The sauce of kings
3014 W. Olympic Blvd. (@ Normandie/Irolo)
Phone: 213-427-0608 | map
3337 1/2 W. 8th St. (@ Irolo)
Phone: 213-427-0601 | map
11215 Long Beach Blvd. #1010, Lynwood
The first location on Olympic was once the VIP Palace, and the exterior is still tiled with blue Korean stylings. The interior feels open, with thin pillars holding up the ceiling and a stage with elegantly carved wooden marimbas reposing grandly along one wall. The blankets on the tables are checkered in warm color.
While you're reading the all-Spanish menu and working through the tortilla chips smothered in an almost too-sweet red mole, dare to order one of their mezcaladas. Bianca likes the Garra de Tigre, as kin to a conventional blended margarita as a tiger is to an irritable housecat. Instead of tequila, Mezcal (the one with the worm in it, mind you) is blended with orange juice (and maybe the worm), into a grainy snow the color of raw sugar. The glass is rimmed with lime and chili powder, keeping it hot enough to keep drinking but strong enough to make it a foolish proposition. The paw of the tiger smacks you if you get more than one.
A simple introduction to the mysterious mole of Oaxacan cuisine is the Enchiladas de Mole Rojo. Ordered with chicken, the tortillas are filled with white meat without much personality.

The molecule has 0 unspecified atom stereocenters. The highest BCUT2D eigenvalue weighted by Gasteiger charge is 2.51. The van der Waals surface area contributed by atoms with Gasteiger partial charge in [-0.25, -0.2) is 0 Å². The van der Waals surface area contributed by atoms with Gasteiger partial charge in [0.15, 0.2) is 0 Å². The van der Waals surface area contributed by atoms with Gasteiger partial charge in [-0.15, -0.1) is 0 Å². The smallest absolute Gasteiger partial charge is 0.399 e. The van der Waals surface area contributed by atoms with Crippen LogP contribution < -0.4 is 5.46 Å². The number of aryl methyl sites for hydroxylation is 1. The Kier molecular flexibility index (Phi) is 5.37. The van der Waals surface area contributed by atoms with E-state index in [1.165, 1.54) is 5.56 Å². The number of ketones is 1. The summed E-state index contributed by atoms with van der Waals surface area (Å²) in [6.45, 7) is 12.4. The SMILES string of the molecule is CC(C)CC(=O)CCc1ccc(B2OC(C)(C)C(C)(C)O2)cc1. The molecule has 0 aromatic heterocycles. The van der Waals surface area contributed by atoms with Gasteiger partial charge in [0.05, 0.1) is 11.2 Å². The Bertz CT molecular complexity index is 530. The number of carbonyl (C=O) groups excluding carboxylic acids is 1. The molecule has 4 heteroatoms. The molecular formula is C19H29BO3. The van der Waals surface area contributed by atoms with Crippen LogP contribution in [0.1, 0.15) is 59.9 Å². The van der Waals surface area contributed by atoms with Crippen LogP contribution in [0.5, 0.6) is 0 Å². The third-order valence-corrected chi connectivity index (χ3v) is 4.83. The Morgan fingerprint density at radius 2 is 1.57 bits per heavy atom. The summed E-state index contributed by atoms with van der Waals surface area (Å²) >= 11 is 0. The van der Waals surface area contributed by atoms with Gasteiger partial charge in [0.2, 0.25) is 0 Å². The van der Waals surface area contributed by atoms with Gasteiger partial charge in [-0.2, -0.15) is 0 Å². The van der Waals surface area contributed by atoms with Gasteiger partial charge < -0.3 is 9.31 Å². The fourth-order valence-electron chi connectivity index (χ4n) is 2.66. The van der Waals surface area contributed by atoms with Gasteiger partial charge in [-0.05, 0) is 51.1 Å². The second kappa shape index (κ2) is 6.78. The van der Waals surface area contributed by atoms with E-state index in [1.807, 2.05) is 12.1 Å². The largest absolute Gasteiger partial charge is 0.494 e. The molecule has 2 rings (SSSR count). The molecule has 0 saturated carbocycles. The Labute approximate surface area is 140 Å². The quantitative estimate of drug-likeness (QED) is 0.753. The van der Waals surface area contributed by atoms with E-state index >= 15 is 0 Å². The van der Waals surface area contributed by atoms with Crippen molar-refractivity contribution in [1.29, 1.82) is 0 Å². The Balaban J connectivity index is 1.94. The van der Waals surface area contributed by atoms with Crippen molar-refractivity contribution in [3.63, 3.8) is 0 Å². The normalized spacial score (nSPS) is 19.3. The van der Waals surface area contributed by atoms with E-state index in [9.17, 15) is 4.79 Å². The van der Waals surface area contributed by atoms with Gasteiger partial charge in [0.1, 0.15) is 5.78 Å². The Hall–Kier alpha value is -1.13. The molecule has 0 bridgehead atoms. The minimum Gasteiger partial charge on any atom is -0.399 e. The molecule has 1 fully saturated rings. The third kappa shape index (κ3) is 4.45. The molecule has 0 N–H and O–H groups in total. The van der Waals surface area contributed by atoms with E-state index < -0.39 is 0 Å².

With chorizo, however, the tortillas are loosely folded and blanketed with sweetish mole, emanating a flair of roasted pepper. The chorizo is twisted into ping-pong ball-sized spheres and laid atop, breaking open into spicy gaminess. It is a simplistic dish meant to convey complexity, the brown-draped centerpieces merely a vehicle for the mole, which is thick but uncloying, roasty and almost intoxicating.
A clayuda is a huge corn tortilla cooked on a clay disc, rendering the tortilla crisp like pappadam and imparting a dry, peppery taste. They put toppings on it and serve it on a pizza tray, like creamy black bean spread, chopped cabbage, and the everpresent snaky heap of queso fresco.
I like the Clayuda Guelaguetza, which supports a trio of meats. An elastic plank of pork rules the upper right, hammered flat and caked with spicy rub. It is not pork-intense, and is the most subdued of the three. There are several of the chorizo spheres, earthy and crumbly, requiring knife work, with the corn tortilla crackling and snapping beneath. The tasajo is salted beef pounded into a quarter-thin sheet, succulent and juicy and the strongest feature of this plate.
Next trip: Barbacoa Roja de Chivo, tender young goat in broth, and I hear they have chapulinas: grasshoppers.
The Koreatown location is the original, and has two-dollar valet. The Guelaguetza on 8th cringes and creaks down the street from Taylor's Steak House and has a better kitchen; the one in Lynwood is difficult to map.
( Categories: Cuisines (by Region), Mexican, East Side/Downtown, Mid-City/Koreatown )
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